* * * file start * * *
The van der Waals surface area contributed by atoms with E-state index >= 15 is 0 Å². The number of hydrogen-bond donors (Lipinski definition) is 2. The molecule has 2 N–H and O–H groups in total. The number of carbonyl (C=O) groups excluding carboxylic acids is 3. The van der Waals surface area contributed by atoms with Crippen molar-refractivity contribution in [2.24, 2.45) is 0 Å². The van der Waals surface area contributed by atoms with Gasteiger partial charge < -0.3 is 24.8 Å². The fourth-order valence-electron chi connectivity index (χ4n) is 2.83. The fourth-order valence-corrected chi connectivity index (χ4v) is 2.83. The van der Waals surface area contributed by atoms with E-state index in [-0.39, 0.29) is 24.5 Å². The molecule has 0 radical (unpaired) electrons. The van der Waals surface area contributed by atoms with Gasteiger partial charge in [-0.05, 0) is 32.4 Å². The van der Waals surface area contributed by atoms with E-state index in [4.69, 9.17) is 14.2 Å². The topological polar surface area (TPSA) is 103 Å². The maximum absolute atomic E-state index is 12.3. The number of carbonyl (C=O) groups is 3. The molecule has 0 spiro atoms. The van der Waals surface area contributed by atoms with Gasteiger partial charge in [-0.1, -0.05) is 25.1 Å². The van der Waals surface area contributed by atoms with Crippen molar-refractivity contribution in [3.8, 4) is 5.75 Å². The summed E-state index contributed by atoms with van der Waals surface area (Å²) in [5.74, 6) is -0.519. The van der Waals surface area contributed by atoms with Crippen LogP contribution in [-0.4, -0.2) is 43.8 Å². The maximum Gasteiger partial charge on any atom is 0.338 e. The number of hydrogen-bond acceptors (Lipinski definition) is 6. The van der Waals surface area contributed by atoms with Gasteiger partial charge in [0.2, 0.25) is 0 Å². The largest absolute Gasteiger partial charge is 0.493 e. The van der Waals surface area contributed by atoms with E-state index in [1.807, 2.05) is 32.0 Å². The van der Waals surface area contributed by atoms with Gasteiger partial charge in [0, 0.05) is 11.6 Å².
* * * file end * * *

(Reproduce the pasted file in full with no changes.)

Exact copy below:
The van der Waals surface area contributed by atoms with E-state index >= 15 is 0 Å². The number of hydrogen-bond donors (Lipinski definition) is 2. The molecule has 2 N–H and O–H groups in total. The number of carbonyl (C=O) groups excluding carboxylic acids is 3. The van der Waals surface area contributed by atoms with Crippen molar-refractivity contribution in [2.24, 2.45) is 0 Å². The van der Waals surface area contributed by atoms with Gasteiger partial charge < -0.3 is 24.8 Å². The fourth-order valence-electron chi connectivity index (χ4n) is 2.83. The fourth-order valence-corrected chi connectivity index (χ4v) is 2.83. The van der Waals surface area contributed by atoms with E-state index in [-0.39, 0.29) is 24.5 Å². The molecule has 0 radical (unpaired) electrons. The van der Waals surface area contributed by atoms with Gasteiger partial charge in [-0.05, 0) is 32.4 Å². The van der Waals surface area contributed by atoms with E-state index in [4.69, 9.17) is 14.2 Å². The topological polar surface area (TPSA) is 103 Å². The maximum absolute atomic E-state index is 12.3. The number of carbonyl (C=O) groups is 3. The molecule has 0 spiro atoms. The van der Waals surface area contributed by atoms with Gasteiger partial charge in [-0.1, -0.05) is 25.1 Å². The van der Waals surface area contributed by atoms with Crippen molar-refractivity contribution in [3.8, 4) is 5.75 Å². The summed E-state index contributed by atoms with van der Waals surface area (Å²) in [5.74, 6) is -0.519. The van der Waals surface area contributed by atoms with Crippen LogP contribution in [-0.4, -0.2) is 43.8 Å². The maximum Gasteiger partial charge on any atom is 0.338 e. The number of hydrogen-bond acceptors (Lipinski definition) is 6. The van der Waals surface area contributed by atoms with Gasteiger partial charge in [0.2, 0.25) is 0 Å². The largest absolute Gasteiger partial charge is 0.493 e. The van der Waals surface area contributed by atoms with E-state index in [1.807, 2.05) is 32.0 Å². The van der Waals surface area contributed by atoms with Gasteiger partial charge in [0, 0.05) is 11.6 Å².